Yes, in metal manufacturing 'case hardening' is a specific term when used within the industry. As sj put it, perhaps 'work hardening' is a more accurate term when applied to skis.
snow conditions     
 Otherwise you'll just go on seeing the one name:
Otherwise you'll just go on seeing the one name:
Following up on this thread having finally now edge tuned and waxed my skis and tested them at the snow dome ahead of a forthcoming week in The 3 Valleys.

Here’s my equipment setup. I’m using an old B&D Workmate for now, but need to sort a better solution in the longer run. The low height is doing no favours for my back and the makeshift floorboard width extender I attached with the Toko vise unbalanced the bench when working on the ski tips and tails.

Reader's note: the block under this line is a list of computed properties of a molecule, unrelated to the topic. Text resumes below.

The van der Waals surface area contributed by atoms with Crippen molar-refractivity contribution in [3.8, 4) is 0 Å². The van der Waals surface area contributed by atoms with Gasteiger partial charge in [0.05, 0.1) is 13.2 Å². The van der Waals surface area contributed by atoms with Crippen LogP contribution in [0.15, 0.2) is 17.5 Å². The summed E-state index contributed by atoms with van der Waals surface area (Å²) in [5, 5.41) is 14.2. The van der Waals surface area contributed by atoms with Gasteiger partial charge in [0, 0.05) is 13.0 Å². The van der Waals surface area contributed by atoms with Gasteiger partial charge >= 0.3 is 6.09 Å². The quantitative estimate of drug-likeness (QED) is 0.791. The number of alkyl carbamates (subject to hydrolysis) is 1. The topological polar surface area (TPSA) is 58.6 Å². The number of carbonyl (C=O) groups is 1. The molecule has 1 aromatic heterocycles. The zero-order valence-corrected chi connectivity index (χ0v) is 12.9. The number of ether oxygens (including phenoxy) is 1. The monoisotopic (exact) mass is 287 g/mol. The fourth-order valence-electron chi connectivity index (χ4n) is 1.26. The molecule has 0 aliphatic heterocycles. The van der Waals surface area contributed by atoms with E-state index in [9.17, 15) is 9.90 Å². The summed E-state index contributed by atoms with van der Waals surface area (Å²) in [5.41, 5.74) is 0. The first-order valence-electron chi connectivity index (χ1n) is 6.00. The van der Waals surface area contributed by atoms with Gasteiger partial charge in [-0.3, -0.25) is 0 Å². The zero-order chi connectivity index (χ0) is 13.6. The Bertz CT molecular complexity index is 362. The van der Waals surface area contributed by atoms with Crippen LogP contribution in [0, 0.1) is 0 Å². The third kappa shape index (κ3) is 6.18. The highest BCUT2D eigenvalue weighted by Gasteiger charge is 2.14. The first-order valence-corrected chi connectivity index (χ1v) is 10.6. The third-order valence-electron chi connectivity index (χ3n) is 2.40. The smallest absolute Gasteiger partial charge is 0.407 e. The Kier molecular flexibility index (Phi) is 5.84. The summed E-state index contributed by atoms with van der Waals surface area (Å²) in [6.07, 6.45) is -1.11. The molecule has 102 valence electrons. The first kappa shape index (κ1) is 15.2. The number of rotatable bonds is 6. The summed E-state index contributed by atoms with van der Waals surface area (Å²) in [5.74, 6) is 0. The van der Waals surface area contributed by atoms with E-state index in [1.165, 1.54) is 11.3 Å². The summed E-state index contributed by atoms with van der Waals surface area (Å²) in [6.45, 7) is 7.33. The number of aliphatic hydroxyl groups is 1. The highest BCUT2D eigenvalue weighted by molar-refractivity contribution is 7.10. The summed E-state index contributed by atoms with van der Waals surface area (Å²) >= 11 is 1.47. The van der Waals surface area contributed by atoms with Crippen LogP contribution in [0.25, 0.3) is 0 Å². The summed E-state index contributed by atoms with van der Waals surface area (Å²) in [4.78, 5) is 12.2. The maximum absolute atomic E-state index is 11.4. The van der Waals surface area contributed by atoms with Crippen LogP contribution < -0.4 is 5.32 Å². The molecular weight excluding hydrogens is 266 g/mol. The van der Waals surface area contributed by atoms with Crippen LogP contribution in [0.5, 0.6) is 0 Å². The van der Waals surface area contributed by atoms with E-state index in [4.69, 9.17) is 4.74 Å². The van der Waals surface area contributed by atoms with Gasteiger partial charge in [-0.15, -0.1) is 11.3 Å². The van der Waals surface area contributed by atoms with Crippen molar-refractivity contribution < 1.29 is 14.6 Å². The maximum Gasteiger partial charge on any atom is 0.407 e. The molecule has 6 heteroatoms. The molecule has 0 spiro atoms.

Doing the pen test, the side edge angle of my skis seemed to be slightly off the 87 degrees advised by Blizzard. I assumed this was an inaccuracy with how they were originally set in the factory (or my edge tuning tool). But, I didn’t fancy trying any other angles as the difference was marginal (and Blizzard advised on 87 degrees). I also found it took a fair amount of pressure to wipe any of the pen off with a fine diamond stone. As such, I didn’t want to inadvertently blunt a section of the edge.

The tools were great, although I found the curve of my ski rockers a little tricky to follow with the angle guide which was better on the flatter sections of the ski. However, in retrospect, maybe I shouldn’t have been sharpening the rockers at all as I may have made them a bit hooky. A couple of time’s I found a ski still turning in the snow dome when I (thought I) had started a turn in the opposite direction.